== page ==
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By David Mashian

As we deal with the COVID-19 pandemic remote working is one of the new trends that has been ignited, and it looks like it will be here to stay after this crisis passes. Working remote is the new normal, as far as this quarantine period goes, and it will be a new work option offered employees going forward. In fact, Indeed, the online job board, has created a remote working category for employers and job seekers alike. Companies seeking to tightly manage costs are realizing the cost benefits of a remote workforce, and the trend looks likely that past on-site employees will be shifted to permanent remote positions.

An unexpected consequence is that some of this remote work will be shifted out of state or offshore, where labor is cheaper. A business owner I know was resisting putting his employees to remote work positions, but soon realized that he can also shift a lot of his expensive domestic labor abroad and save costs. Unfortunately, this will have a negative impact for local or domestic jobs.

On a positive note, people having to live in expensive parts of the country will be able to move elsewhere, save costs, improve their quality of life and keep their job. The Location Premium that employees pay, such as people who work in Silicon Valley tech jobs to be in Silicon Valley, will be mitigated by employees who work remote. In fact, this bodes well for an improvement in quality of life for many people who choose to work remote or go out of state to cheaper areas of the country. Similarly, this will help lessen crowding and traffic in big cities.

Doing meetings virtually has gone up dramatically, and companies like ZOOM, GoToMeeting and others are taking off. Even Google added virtual meetings to its suite of services. I am hearing that busy executives like these online meetings because it saves them time travelling by plane or car, and that they get more done as a result of the time savings. My executive friends say that once their lease on their office ends, they will not be renewing their lease having tasted the benefits of working remote. They like the savings of rent, parking, gas and time.


Given the increase of remote working, it is easy to conceive that many companies will start to reduce their office space after COVID-19, so office properties will be directly impacted. I personally have seen tenants moving out of their offices during this pandemic. The flip side to this is that many remote workers will likely want to have flexibility for a workspace of their own, other than their home, so executive office companies should benefit. Companies as We Work, Regus and others will likely be able to take advantage of this shift in the marketplace by getting better locations, and lower pricing. Other contenders include incubator spaces for business and technology startups. Similarly, office property owners will need to rethink what amenities they offer to attract and keep tenants, such as dining, coffee shop, gym, shared space, outdoor meeting space, or even convert buildings to mixed use.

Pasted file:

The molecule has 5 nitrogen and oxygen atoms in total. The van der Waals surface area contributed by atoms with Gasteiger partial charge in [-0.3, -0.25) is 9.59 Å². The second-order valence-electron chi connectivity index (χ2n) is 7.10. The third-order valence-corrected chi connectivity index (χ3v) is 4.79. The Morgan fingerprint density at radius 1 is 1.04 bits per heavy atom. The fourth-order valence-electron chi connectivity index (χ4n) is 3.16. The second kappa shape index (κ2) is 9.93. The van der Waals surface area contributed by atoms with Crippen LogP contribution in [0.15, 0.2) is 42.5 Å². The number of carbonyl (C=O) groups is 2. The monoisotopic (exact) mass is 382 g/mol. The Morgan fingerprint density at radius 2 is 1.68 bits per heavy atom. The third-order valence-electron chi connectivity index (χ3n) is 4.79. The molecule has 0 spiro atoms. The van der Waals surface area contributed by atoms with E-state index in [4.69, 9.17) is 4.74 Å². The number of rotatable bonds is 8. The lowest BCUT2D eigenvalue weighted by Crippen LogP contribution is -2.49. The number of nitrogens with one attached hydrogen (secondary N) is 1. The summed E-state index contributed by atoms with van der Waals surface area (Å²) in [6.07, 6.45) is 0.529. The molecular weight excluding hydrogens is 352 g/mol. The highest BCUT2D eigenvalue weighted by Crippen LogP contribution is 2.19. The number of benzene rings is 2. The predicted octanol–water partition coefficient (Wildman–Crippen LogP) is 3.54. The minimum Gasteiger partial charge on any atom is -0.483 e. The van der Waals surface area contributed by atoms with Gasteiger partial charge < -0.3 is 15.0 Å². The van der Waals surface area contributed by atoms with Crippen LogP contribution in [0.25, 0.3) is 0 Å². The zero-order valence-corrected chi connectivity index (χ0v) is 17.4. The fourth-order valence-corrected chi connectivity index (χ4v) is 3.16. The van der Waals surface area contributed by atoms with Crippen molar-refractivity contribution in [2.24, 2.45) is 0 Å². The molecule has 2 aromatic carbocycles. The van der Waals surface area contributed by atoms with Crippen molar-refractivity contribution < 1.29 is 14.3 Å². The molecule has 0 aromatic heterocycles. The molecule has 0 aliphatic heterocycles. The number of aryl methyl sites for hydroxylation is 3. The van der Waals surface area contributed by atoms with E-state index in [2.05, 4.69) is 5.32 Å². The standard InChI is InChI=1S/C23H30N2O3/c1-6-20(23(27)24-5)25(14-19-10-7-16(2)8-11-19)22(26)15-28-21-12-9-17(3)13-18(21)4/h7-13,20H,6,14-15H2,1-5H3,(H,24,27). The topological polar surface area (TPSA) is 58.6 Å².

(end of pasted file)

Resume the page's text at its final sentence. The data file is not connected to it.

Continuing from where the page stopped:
Bottom line, in this crisis, opportunity also looms, and the old players and roles will shift. Accepting the situation and adapting to it by implementing creative vision will bring wealth and success to those who take the risk.

David Mashian

David Mashian is the founder and CEO for MoneyMac Loans. David started MoneyMac because he personally experienced and realized that small businesses and entrepreneurs could not qualify for loans under the traditional bank lending standards. MoneyMac is a nationwide lender dedicated to providing investment real estate loans for residential 1-4, multi-family, mixed-use and commercial properties. David provides asset-based investment property loans give financing for tough to qualify borrowers, including W-2 employees, self-employed entrepreneurs and small business owners. MoneyMac focuses on the property’s value and the borrower’s credit, without using bank statements or tax returns.

David is a proven real estate industry leader, who has helped many companies transform their business goals to reality. He has a high degree of real estate experience and expertise spanning from real estate finance, brokerage, sales, leasing, brokerage management, and franchising of real estate brokerage companies. Using his wide base of connections to brokers, investors and industry leaders, David has put together many deals for joint ventures, debt & equity raises, acquisitions, and real estate sales. David graduated from the University of California, Los Angeles, and teaches Real Estate Principles at the University of California, Irvine.